Steve Weinberg
...[L]abored phrasing, combined with the book's dark theme, makes it a downer to read. But the effort is ultimately worthwhile. Vance Packard told this sad story more artfully 42 years ago in his classic The Hidden Persuaders, which Rushkoff cites. But Packard was writing before the widespread use of computers, before the advent of the online culture. Rushkoff's update of Packard is a good warning about the coming century's technological hucksters.
The Christian Science Monitor
Kirkus Reviews
Populist chronicler of cyberculture Rushkoff (Cyberia, 1994, etc.) moves here from his usual optimistic futurism to a somber depiction of a modern society in which everything is a commodity and the only interaction among humans is commerce. In the past, Rushkoff has been a cheerleader for the liberating potentialities of the Internet and other interactive technology. He now has second thoughts as he takes the reader on a tour of the various means used to coerce us into buying or simply doing what we might otherwise reject. His basic premise is that professional persuaders in myriad ways attempt to manipulate to their advantage our basic emotional needs for trust, support, and empathy. Automobile salesmen concoct elaborate ballets of manipulation to control our purchasing decisions, while on the reverse side, the "soft sell" of car advertising is simply more subtle manipulation, this time of our distrust of the hard sell. Superstores, through a bewildering onslaught of sight and sound, break down our defenses and rebuild our desires so that we will buy their products. The very architecture of stores, of malls, the careful construction of sound and even smell—all are designed to break down our will and get us to buy. Yet such coercion is not restricted to the usual world of commerce. Social movements such as the "Promise Keepers" do demographic research on the psychological needs of prospective members and structure rallies accordingly. Even Wall Street and the stock market, claims Rushkoff, are giant shell games of manipulation and control. Finally, the Internet itself has been transformed from a relatively simple technology for communication into a selling medium worth billions. Weare alternately "taught" to fear the Internet for its supposed complexity and danger (i.e., pornography) and to worship it for its ability to sell us things. Some of what Rushkoff contends may be wildly speculative and overly alarmist, but on the whole he offers a convincing view of the constructed and controlled world in which we live.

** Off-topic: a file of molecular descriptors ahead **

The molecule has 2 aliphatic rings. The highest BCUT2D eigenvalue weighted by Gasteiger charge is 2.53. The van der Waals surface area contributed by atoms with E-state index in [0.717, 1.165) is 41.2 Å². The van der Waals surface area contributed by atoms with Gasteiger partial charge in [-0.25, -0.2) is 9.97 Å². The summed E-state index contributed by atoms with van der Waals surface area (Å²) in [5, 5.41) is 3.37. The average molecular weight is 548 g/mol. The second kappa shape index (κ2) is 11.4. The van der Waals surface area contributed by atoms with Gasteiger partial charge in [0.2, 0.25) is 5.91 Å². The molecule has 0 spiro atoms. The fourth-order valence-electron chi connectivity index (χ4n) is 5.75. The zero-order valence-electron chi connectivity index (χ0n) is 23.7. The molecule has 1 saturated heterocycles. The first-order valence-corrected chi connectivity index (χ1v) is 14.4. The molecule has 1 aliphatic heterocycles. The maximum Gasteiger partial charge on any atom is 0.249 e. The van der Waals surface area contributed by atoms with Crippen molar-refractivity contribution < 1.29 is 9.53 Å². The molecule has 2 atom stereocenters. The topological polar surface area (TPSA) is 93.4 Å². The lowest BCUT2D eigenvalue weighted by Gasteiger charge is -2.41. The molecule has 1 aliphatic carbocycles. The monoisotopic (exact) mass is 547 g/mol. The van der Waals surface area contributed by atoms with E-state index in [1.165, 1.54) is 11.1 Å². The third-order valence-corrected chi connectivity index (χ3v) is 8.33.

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Product Details

Penguin Publishing Group
Publication date:
Sales rank:
Product dimensions:
5.05(w) x 8.00(h) x 0.85(d)
Age Range:
18 Years

What People are saying about this

From the Publisher
“With immense force and inimitable style, Douglas Rushkoff takes us on an engaging, frightening, and oddly exhilarating journey into the boardrooms where compliance professionals hone their skills. Coercion is destined to be remembered as a watershed in the battle between the marketing industry and the public it means to manipulate.” –Wired 

“An important book… a clear warning to Americans who are unaware of the power of words to intentionally mislead the reader, listener, or viewer. Read this book, and nobody gets hurt.” –Senator Bob Kerrey

“A scathing critique that extends far beyond cyberspace in scope.” –Publishers Weekly

“The most disturbing book of the year… Be careful where you log on.” –The New York Post

“Unmasks a culture of hype and deception.” –Vibe